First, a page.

Emily in Paris is happy to allow her to date one single non-white male. But he must be British, because British indicates sophistication. Class. For her to date someone Parisian, but also of color, is not, in the show’s vernacular, “sophisticated”. Never mind that there are two handsome, charming Parisian actors of color who lead huge Netflix hits (Omar Sy and Tahar Rahim). The show is about rich, sophisticated people having a pleasant time. It’s not about even interacting with the vast migrant population that makes up a huge portion of Paris.

In The Simpsons, a “beautify Springfield” project shows a wave of progress sweeping over the city. It turns ugly people beautiful, broken down cars into Lambos, and the homeless into mailboxes. Emily in Paris accomplishes the same feat over the course of an entire season without being in on the joke.

I do not mind flight-of-fancy shows with low stakes. One of my favorite shows is Frasier, which seems to exist only to allow Dr. Frasier Crane to sleep with impossibly beautiful women while sipping sherry. It’s okay to have a vacation show where your mind turns off and you wander through a daydream.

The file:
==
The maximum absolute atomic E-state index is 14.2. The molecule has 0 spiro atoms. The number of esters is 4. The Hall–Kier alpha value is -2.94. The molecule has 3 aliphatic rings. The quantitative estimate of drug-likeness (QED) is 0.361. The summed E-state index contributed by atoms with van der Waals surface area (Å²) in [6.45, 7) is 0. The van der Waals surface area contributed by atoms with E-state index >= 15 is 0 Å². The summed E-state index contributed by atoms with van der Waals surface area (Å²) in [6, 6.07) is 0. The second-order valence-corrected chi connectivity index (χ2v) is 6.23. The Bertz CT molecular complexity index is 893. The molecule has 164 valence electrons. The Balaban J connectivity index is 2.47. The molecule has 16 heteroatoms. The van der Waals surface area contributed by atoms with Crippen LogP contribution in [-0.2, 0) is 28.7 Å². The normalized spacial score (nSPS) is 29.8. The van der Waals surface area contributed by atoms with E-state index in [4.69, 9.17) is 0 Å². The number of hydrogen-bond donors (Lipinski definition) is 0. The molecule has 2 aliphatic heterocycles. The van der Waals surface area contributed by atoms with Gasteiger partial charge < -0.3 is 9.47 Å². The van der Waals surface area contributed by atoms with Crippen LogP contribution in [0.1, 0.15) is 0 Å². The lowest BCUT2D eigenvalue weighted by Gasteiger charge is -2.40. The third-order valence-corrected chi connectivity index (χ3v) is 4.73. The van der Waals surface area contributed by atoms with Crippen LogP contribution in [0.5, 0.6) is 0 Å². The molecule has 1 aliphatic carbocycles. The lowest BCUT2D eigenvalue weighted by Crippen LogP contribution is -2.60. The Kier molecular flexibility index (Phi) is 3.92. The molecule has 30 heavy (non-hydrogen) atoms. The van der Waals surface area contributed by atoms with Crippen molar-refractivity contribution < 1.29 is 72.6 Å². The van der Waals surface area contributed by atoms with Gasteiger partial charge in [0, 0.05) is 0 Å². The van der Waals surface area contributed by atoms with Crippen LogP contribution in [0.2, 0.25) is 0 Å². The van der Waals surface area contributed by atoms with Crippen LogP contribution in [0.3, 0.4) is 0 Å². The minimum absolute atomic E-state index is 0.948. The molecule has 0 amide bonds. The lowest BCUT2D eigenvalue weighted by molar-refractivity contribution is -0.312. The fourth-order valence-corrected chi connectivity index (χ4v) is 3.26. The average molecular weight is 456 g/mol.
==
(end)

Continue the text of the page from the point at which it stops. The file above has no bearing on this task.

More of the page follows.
And it’s also okay for this to be a white woman’s fantasy. There is nothing wrong with catering to a female, predominantly white, audience. It’s also entirely possible, given the wide reach of this show, that many women of color also enjoy Emily in Paris. That’s fine. It shows a working woman having the time of her life and only succeeding. Life is complex. Emily in Paris is not. It’s just a fantasy.

What hurts the most is what that fantasy actually looks like. A culturally diverse Paris, with its huge African population, does not exist in this fantastical world. In this fantasy, the people of color are the sassy best friends, or the single, gorgeous exceptions that prove the rule.